• Focus on campaign-specific indicators
Timeliness (latency)
Relevancy (falls in phenomenon of interests)
Participation likelihood: whether an individual took a
sample when given the opportunity
• Beta reputation model w/ Beta distribution where α
(#success) β (#failure)
– Expected reputation: E = α/(α+β)
– Exponential averaging over time (w/ some aging factor w)
• Campaign deployment information:
• Ground-truth: experts traversed the routes
Coverage Based Recruitment
• Evaluated assessment methods:
– Random: select users from campaigns arbitrarily
– Naïve: select users who cover the most blocks overall
without considering coverage of existing participants
– Greedy: select users who maximize utility by
considering coverage of existing participants
Coverage Based Recruitment
• Consistency check for campaign coverage
(progress review)
(changed mode of transport:
from walking to driving)
Participation and Performance
Based Recruitment
• Evaluated participation likelihood
– Other metrics not considered (e.g., timeliness, relevancy, quality due
to the nature of projects, i.e., auto uploading)
• A user’s reputation after “AssetLog calibration exercise”
Participation and Performance
Based Recruitment
• Re-evaluating reputation over two weeks
– With (c) and without (d) exponential aging
• Greedy vs. naïve: if users’ coverage overlaps more,
there will be much difference..
• Across campaign consideration (due to individual’s
preference, performance may be different)
• Participants grew tried of collecting samples
• Participants reported that the act of data capture
should be streamlined so that it can be repeated
• Participants wanted visualization (e.g., map)
• Participants were generally OK with “minor” deviation
from their routes, but drastic change may require some
Dynamic Pricing Incentive for
Participatory Sensing
Juong-Sik Lee and Baik Hoh
Nokia Research
Pervasive and Mobile Computing 2010
• Dynamic return of investment (ROI) of
participatory sensing applications (different data
types, users’ context, etc)
• Fixed price incentives may not work well; further,
it’s hard to come up with an optimal price
• Reverse auction: users bid for selling their data,
and the buyer selects a predefined number of
lower bit price users
– Selling price dynamically changes
Reverse Auction
• A user’s utility: U(b) = (b-t)*p(b)
– b: received credit
– t: base value of the data (that a user think)
– p(b): winning probability
Problems with Reverse Auction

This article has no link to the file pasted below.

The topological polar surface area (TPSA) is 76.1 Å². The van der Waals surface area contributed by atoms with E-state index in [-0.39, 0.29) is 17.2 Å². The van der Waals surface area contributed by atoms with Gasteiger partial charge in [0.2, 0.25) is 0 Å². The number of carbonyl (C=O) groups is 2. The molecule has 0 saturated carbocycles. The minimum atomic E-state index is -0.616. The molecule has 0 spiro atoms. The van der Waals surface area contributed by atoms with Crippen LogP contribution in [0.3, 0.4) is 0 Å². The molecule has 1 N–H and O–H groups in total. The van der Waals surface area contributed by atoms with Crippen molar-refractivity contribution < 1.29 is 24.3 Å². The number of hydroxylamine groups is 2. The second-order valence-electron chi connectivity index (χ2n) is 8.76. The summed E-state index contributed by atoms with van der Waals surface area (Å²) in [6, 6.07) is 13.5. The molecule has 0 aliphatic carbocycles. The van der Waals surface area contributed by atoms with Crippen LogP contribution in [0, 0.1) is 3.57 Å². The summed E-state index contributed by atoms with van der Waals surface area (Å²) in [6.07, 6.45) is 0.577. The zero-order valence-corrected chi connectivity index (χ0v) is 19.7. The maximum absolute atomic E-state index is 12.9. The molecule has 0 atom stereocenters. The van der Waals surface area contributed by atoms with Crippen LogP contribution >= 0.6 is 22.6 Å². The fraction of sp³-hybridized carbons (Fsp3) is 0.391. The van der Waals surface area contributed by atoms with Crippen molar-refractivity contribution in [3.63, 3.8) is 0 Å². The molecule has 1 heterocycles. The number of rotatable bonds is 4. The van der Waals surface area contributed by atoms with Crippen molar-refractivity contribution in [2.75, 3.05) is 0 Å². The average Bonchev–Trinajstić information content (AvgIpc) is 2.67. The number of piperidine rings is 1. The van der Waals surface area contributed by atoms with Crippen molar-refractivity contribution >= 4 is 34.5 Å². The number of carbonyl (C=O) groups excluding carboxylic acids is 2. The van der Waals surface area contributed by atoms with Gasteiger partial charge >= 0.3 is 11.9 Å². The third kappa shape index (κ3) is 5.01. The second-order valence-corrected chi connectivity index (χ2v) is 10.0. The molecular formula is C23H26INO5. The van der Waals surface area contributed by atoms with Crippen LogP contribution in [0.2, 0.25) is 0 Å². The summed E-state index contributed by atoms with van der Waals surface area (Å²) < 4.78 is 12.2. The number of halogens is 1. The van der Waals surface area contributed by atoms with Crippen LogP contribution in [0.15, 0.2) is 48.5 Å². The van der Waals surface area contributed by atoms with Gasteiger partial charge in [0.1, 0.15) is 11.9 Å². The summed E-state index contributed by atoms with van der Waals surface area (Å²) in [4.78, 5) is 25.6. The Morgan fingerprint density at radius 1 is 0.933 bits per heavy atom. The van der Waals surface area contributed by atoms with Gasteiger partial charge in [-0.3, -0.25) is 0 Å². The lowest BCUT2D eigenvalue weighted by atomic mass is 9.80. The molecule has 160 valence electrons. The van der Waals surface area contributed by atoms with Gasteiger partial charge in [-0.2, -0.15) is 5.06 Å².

• Lost users may drop out of the system
• Incentive cost explosion happens when a system has
below a threshold number users (here, m)
– Those users can increase their bid as much as possible
• Solution: for each loss, buyer gives virtual participation
credit (of fixed amount α); credit cumulates over time
– Seller can use the credit to lower its bid (thus, increasing
winning probability)
Incentive cost explosion
Give “virtual credit” α
to losers
Credit-based Incentives
• Random Selection based Fixed Pricing (RSFP):
(+)Simple to implement
(+) Easy to predict total incentive cost
(-) Difficult optimal incentive price decision
(-) Unable to adapt to dynamic environments
• Reverse auction dynamic pricing w/ virtual credit (RADP-VPC)
(+) Eliminate complexity of incentive price decision
(+) Able to adapt to dynamic environments
(+) Minimize incentive cost
(+) Better fairness of incentive distribution
(+) Higher social welfare
(-) Relatively harder to implement than RSFP
Evaluation Model
• ROI till round r = [earning so far] / [# of
participation till round r]*[min reward]
• If ROI(r) drops below 0.5, a user drops out of the
• A user’s valuation is randomly generated based
on some distribution
• Evaluation items
– Incentive cost reduction
– Fairness against true valuation
– Service quality
Incentive Cost Comparison
Incentive Cost Reduction
Reverse auction dynamic pricing
with virtual participation credit
Fairness Against True Valuation
Service Quality Guarantee
• Privacy leak: one has to send data with bid
– Data encryption prevents the buyer from validating
the quality (how about using homomorphic crypto?)
• Data broker in between seller and buyer
– Data collection, maintenance, processing/mining
• Handling different types of apps (e.g., real-time
vs. asynchronous)
• How to guarantee data integrity and to maintain
seller’s reputation?